Flick & Role: Thunderstruck

For the remainder of the summer, each week we will take a deeper look at a basketball movie. Some you know, some you don’t. We start this column with Thunderstruck, starring Taylor Gray, Jim Belushi, Brandon T. Jackson, Tristin Mays, and somebody named Kevin Durant.

The icy approach Kevin Durant employed to dismantle the Cavaliers was hypnotic. He went about his job with a quiet intensity, like Liam Neeson in Taken or my wife when she kills a bug. Michael Jordan had that same almost joyless quality in big games. To use more contemporary examples, so did Kobe and Tim Duncan. I’ll celebrate after the buzzer sounds. For now, I’m gonna dissect your team like a fetal pig in second-period biology. You won’t feel a thing. 

So watching the Finals MVP’s lone cinematic effort, 2012’s Thunderstruck, is jarring. And not because he plays for the Thunder. At the time of the film’s release, Durant was 23 years old and an overgrown kid, proudly sporting a backpack at postgame pressers. Art mirrors real life as Durant wears one in the movie at a postgame autograph session. (He’s also asked to sign a baby; moments later, his agent turns down a woman’s advances.) It made sense for the stringy hardwood genius to star in an unabashed kids’ movie, one where “pissed” is a curse word. The baby-faced Durant practically was one.

Maybe that’s why he so willingly portrays the fool here. The plot focuses on KD losing his basketball abilities to a clumsy 16-year-old superfan (Taylor Gray) in a Freaky Friday scenario involving a disastrous halftime contest, a beaned mascot, and an autographed basketball. Durant bumbles so thoroughly that Charles Barkley savages him on Inside the NBA. Durant’s mom, Wanda—yes, the real MVP—tries cheering him up by wearing a glittery cheerleading outfit. Meanwhile, the kid goes from serving as the high school basketball team’s manager to becoming its star, gobbling all the perks such status incurs. Or the ones that won’t cause mom and dad to cover junior’s eyes.

Think of the Durant you just saw in the playoffs: the one who not-so-politely told a mascot to scoot, the one who made LeBron James look gravity-bound. Nearly five years after its premiere, Thunderstruck is a sweet relic, a reminder of a gentler, goofier Durant.

That’s OK. Thunderstruck is a perfectly serviceable kids’ movie with appealing leads, a strong message about appreciating the gifts you have, and enough sly jokes for adults. Gray is a very good player, even without the Flubber effects of dunking. If I were 10 years old, Thunderstruck would be my Citizen Kane. Durant should be proud of this movie: it’s not a crime for kids to relate to their sports heroes.

Warner Bros.

Thunderstruck was the right movie for the 2012 version of Kevin Durant. For further proof, read Jackie MacMullan’s wonderful story in ESPN: The Magazine about how Durant flourished without basketball after his season-ending foot injury in 2015. In short, the young man finally got to experience life.

From the article:

“His normal routine in a big city was this: stay within the confines of his hotel, eat his meals, hunker down for a pregame nap. But in Montreal, Durant walked around uninhibited, spending two days in a hockey town window shopping and munching on Canadian pastries. ‘When I came home from that weekend, I felt so refreshed, and so different. Ever since then, my lens has widened.’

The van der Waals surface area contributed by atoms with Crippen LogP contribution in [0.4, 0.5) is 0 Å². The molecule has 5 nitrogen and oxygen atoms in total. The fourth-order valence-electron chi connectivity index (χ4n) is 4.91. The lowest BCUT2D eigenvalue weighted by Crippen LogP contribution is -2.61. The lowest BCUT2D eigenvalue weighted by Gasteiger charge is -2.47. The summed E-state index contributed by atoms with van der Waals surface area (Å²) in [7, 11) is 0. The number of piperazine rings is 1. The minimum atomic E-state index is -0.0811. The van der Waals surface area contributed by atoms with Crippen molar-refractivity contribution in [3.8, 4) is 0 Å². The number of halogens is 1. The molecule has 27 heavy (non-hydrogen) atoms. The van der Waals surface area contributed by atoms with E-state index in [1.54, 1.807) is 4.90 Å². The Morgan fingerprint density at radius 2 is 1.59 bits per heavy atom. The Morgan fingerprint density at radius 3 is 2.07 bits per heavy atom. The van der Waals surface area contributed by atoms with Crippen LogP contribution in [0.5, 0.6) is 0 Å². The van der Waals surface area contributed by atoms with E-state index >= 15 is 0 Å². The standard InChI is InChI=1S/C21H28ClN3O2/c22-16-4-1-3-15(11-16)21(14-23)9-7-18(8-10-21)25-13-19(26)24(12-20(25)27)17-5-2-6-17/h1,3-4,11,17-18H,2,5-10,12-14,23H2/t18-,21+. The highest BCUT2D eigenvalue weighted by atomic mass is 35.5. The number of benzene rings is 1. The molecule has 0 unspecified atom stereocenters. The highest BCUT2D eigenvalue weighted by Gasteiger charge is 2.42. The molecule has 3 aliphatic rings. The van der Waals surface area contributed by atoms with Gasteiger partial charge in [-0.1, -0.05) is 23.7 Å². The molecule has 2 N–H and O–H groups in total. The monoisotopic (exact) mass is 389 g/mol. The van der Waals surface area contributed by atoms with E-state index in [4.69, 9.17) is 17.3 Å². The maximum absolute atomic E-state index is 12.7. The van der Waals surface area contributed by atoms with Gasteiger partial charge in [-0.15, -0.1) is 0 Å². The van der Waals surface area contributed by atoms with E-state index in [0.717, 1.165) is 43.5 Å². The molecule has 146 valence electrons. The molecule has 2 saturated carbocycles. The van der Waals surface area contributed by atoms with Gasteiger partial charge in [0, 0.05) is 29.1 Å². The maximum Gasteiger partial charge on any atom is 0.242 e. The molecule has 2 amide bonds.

“With what he craved most—showing hoops—still forbidden, he surveyed his landscape and realized his world needed a jolt of reality. For the first time in his life, he would venture outside his basketball bubble. ‘Basketball was out,’ he says. “So I thought, Let me go out and see this world I’m in.”

Justin Sullivan/Getty Images

To Durant’s credit, he has kept exploring. When he bruised his tibia this season, he learned about wines. He took in baseball, attending A’s and Giants games. He explored Oakland and San Francisco’s restaurants.

“I think it’s been liberating for him to be here,” teammate Shaun Livingston told MacMullan. “He’s living on his own terms, maybe for the first time ever.”

It’s easy to understand Durant’s late arrival to this kind of independence. Imagine your job required you to perform at the highest possible level—mentally and physically—for 48 minutes at an assigned time and place. And you were compensated millions and millions of dollars by very rich people who deem you an investment. You would do whatever you can to remain indispensable. Smart players are, at the very least, wary of the bubble. Thrift stores from coast to coast teem with the names of the ill-advised.

Durant has been a professional basketball player since 2007. He was drafted at 18 years old, an age when many of us are adults only in a legal sense. Before that, like many professional athletes, Durant probably didn’t have vast amounts of free time. He was working his way to today. With that comes immersive concentration, what writer Pat Jordan, a former minor league pitcher, calls “ocular block.” Imagine what is required to reach Durant’s greatness, where your departure deflates a city and your arrival turns a great team into a potential dynasty? You might be a little behind the curve, too.

Noah Graham/NBAE via Getty Images

Now that Durant is older, wiser, and closer to Los Angeles, I’d love to see what his next movie is. He (or Stephen Curry) would be ideal to lead Space Jam 2, though James reportedly has that honor. Whatever he’s in, I’m certain that Durant will be the indisputable hero. I’m certain the movie wouldn’t be released in late August’s cinematic graveyard, like Thunderstruck was. Kevin Durant isn’t just the same player he was in 2012, he’s not the same person. That’s good for a lot of people, especially him.